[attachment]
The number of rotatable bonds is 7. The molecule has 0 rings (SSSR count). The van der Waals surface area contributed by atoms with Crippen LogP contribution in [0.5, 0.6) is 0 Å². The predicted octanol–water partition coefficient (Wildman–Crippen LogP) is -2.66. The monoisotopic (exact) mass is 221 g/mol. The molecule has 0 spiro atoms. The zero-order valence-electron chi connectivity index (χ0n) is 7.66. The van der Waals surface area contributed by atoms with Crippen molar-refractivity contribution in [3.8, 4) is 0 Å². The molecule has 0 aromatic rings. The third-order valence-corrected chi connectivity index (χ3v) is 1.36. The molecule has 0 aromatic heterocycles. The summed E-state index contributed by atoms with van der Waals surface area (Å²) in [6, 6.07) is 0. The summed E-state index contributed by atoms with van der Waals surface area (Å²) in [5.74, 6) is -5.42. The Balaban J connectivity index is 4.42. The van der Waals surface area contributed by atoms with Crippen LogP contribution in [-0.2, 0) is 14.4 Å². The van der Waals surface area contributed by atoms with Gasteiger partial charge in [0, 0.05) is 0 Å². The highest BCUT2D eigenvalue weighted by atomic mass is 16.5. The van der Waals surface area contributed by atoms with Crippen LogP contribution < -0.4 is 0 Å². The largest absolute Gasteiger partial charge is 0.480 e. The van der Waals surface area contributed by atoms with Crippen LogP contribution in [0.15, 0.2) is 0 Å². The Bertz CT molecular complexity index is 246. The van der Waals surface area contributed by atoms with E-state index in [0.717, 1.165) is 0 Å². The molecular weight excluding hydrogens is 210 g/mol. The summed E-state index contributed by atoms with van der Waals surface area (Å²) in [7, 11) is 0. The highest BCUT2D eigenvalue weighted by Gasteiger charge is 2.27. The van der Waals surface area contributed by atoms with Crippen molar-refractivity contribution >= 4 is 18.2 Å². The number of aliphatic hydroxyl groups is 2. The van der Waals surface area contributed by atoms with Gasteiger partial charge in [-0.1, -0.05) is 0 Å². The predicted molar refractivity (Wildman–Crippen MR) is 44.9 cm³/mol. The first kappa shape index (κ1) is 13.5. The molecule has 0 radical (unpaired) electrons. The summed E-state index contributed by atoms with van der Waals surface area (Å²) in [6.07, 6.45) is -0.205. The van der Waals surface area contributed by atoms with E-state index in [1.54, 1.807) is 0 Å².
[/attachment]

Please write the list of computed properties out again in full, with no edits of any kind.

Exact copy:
The number of rotatable bonds is 7. The molecule has 0 rings (SSSR count). The van der Waals surface area contributed by atoms with Crippen LogP contribution in [0.5, 0.6) is 0 Å². The predicted octanol–water partition coefficient (Wildman–Crippen LogP) is -2.66. The monoisotopic (exact) mass is 221 g/mol. The molecule has 0 spiro atoms. The zero-order valence-electron chi connectivity index (χ0n) is 7.66. The van der Waals surface area contributed by atoms with Crippen molar-refractivity contribution in [3.8, 4) is 0 Å². The molecule has 0 aromatic rings. The third-order valence-corrected chi connectivity index (χ3v) is 1.36. The molecule has 0 aromatic heterocycles. The summed E-state index contributed by atoms with van der Waals surface area (Å²) in [6, 6.07) is 0. The summed E-state index contributed by atoms with van der Waals surface area (Å²) in [5.74, 6) is -5.42. The Balaban J connectivity index is 4.42. The van der Waals surface area contributed by atoms with Crippen LogP contribution in [-0.2, 0) is 14.4 Å². The van der Waals surface area contributed by atoms with Gasteiger partial charge in [0, 0.05) is 0 Å². The highest BCUT2D eigenvalue weighted by atomic mass is 16.5. The van der Waals surface area contributed by atoms with Crippen LogP contribution < -0.4 is 0 Å². The largest absolute Gasteiger partial charge is 0.480 e. The van der Waals surface area contributed by atoms with Crippen LogP contribution in [0.15, 0.2) is 0 Å². The Bertz CT molecular complexity index is 246. The van der Waals surface area contributed by atoms with E-state index in [0.717, 1.165) is 0 Å². The molecular weight excluding hydrogens is 210 g/mol. The summed E-state index contributed by atoms with van der Waals surface area (Å²) in [7, 11) is 0. The highest BCUT2D eigenvalue weighted by Gasteiger charge is 2.27. The van der Waals surface area contributed by atoms with Crippen molar-refractivity contribution >= 4 is 18.2 Å². The number of aliphatic hydroxyl groups is 2. The van der Waals surface area contributed by atoms with Gasteiger partial charge in [-0.1, -0.05) is 0 Å². The predicted molar refractivity (Wildman–Crippen MR) is 44.9 cm³/mol. The first kappa shape index (κ1) is 13.5. The molecule has 0 radical (unpaired) electrons. The summed E-state index contributed by atoms with van der Waals surface area (Å²) in [6.07, 6.45) is -0.205. The van der Waals surface area contributed by atoms with E-state index in [1.54, 1.807) is 0 Å².